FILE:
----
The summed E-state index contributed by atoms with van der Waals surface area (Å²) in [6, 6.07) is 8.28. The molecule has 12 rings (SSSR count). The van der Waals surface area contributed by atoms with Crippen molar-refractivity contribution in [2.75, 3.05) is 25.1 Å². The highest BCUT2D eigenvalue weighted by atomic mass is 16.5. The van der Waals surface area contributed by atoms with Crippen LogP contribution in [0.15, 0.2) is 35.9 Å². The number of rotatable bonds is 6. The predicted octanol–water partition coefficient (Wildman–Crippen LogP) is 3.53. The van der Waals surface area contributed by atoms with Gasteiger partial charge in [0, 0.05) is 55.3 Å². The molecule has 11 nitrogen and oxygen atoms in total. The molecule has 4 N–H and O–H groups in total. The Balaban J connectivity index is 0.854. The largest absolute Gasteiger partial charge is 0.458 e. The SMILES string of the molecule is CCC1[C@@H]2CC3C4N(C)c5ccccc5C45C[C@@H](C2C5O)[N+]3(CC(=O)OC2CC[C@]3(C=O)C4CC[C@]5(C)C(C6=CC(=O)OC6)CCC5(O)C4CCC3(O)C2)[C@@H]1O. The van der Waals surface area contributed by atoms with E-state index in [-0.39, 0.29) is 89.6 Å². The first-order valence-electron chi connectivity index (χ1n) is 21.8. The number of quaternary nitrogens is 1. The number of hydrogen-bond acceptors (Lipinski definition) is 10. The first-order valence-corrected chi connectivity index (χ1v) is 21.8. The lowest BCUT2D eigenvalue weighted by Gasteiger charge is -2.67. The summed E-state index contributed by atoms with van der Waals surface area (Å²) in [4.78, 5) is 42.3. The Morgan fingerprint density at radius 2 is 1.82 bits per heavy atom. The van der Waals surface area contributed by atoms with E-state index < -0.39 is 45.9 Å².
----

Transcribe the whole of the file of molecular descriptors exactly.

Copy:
The summed E-state index contributed by atoms with van der Waals surface area (Å²) in [6, 6.07) is 8.28. The molecule has 12 rings (SSSR count). The van der Waals surface area contributed by atoms with Crippen molar-refractivity contribution in [2.75, 3.05) is 25.1 Å². The highest BCUT2D eigenvalue weighted by atomic mass is 16.5. The van der Waals surface area contributed by atoms with Crippen LogP contribution in [0.15, 0.2) is 35.9 Å². The number of rotatable bonds is 6. The predicted octanol–water partition coefficient (Wildman–Crippen LogP) is 3.53. The van der Waals surface area contributed by atoms with Gasteiger partial charge in [0, 0.05) is 55.3 Å². The molecule has 11 nitrogen and oxygen atoms in total. The molecule has 4 N–H and O–H groups in total. The Balaban J connectivity index is 0.854. The largest absolute Gasteiger partial charge is 0.458 e. The SMILES string of the molecule is CCC1[C@@H]2CC3C4N(C)c5ccccc5C45C[C@@H](C2C5O)[N+]3(CC(=O)OC2CC[C@]3(C=O)C4CC[C@]5(C)C(C6=CC(=O)OC6)CCC5(O)C4CCC3(O)C2)[C@@H]1O. The van der Waals surface area contributed by atoms with E-state index in [-0.39, 0.29) is 89.6 Å². The first-order valence-electron chi connectivity index (χ1n) is 21.8. The number of quaternary nitrogens is 1. The number of hydrogen-bond acceptors (Lipinski definition) is 10. The first-order valence-corrected chi connectivity index (χ1v) is 21.8. The lowest BCUT2D eigenvalue weighted by Gasteiger charge is -2.67. The summed E-state index contributed by atoms with van der Waals surface area (Å²) in [4.78, 5) is 42.3. The Morgan fingerprint density at radius 2 is 1.82 bits per heavy atom. The van der Waals surface area contributed by atoms with E-state index < -0.39 is 45.9 Å².